High post-hospital death rate trails Ebola survivors

Ebola survivors are extremely vulnerable.
Ebola survivors are extremely vulnerable.

The overall death rate of the Ebola outbreak in West Africa may have been underestimated, with new research finding survivors could have a five times higher death rate after leaving the hospital than the general population.

An outbreak of Ebola is currently raging in the Democratic Republic of Congo, where more than 3 000 cases of the viral disease have occurred over the past year, including more than 2 000 deaths.

Increasing numbers of survivors

The new study focuses on 1 130 Guinean survivors of the 2013–2016 Ebola outbreak in West Africa, the largest such outbreak ever recorded. These patients were tracked from early December 2015 to the end of September 2016. During that time, 59 died in the first year after hospital discharge.

That 5.2% death rate was five times higher than what would be expected in the general Guinean population, according to the study. It was published in The Lancet Infectious Diseases journal.

"Our findings highlight the need to strengthen Ebola survivor programmes, particularly as the number of people surviving the infection is increasing," study author Dr Ibrahima Soce Fall said in a journal news release.

Fall is the World Health Organization's assistant director-general for emergency response.

Of the 59 deaths, 37 were initially attributed to kidney failure based on symptoms reported by family members.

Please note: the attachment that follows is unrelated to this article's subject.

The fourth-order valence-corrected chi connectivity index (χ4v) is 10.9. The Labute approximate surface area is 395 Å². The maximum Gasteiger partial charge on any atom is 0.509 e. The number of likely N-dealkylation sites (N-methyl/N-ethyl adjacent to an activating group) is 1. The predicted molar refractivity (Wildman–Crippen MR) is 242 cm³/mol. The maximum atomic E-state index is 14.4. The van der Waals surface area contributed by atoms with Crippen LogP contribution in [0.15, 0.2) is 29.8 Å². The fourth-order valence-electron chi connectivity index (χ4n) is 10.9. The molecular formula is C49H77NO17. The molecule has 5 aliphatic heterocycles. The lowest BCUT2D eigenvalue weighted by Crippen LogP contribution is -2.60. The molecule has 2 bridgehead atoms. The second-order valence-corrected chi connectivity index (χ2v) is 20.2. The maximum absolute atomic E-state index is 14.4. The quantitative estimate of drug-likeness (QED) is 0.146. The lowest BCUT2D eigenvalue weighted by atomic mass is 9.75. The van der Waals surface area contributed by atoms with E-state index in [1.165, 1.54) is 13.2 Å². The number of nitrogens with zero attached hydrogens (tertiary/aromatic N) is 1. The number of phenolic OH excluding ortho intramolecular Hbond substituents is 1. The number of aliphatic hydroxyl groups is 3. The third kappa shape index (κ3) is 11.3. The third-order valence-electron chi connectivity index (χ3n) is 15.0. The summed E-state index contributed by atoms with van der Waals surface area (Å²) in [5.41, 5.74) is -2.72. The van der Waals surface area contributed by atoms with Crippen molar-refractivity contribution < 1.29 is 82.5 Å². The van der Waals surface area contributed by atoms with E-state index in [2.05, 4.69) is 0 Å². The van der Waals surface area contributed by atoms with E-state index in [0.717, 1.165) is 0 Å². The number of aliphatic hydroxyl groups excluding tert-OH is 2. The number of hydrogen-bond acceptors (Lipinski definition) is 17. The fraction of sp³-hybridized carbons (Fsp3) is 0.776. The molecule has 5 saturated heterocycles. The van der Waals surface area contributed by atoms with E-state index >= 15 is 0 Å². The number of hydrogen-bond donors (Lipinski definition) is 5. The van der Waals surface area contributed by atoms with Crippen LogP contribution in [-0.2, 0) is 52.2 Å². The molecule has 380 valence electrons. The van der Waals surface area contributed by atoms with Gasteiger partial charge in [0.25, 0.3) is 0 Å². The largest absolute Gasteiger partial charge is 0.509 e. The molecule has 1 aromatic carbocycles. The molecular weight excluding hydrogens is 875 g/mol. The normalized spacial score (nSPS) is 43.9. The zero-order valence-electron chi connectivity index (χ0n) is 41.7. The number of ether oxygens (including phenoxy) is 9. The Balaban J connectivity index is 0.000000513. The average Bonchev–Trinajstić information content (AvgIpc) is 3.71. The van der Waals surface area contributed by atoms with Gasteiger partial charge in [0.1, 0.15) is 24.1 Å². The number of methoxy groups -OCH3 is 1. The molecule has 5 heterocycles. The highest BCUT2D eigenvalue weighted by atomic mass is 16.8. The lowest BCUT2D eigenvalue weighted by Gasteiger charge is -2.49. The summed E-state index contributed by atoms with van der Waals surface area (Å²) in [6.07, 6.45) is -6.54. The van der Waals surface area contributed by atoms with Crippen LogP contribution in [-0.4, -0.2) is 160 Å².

Highly vulnerable

There was a lack of documentation or autopsies available to rule out other causes of death, according to the study authors. They called for more research to determine if kidney failure is a common long-term effect of Ebola in survivors.

Fall and his colleagues also said their study confirms that Ebola survivors' health is highly vulnerable, particularly among those who had prolonged forms of the disease. They said the research suggests that the reported overall death rate for Ebola may have been low.

One of the researchers, Judith Glynn, said the results could "help to guide current and future survivors' programmes and the prioritisation of funds in resource-constrained settings."

For example, "those hospitalised with Ebola for longer may be at greater risk, and could be specifically targeted," added Glynn, a professor at London School of Hygiene & Tropical Medicine in England.

Image credit: iStock

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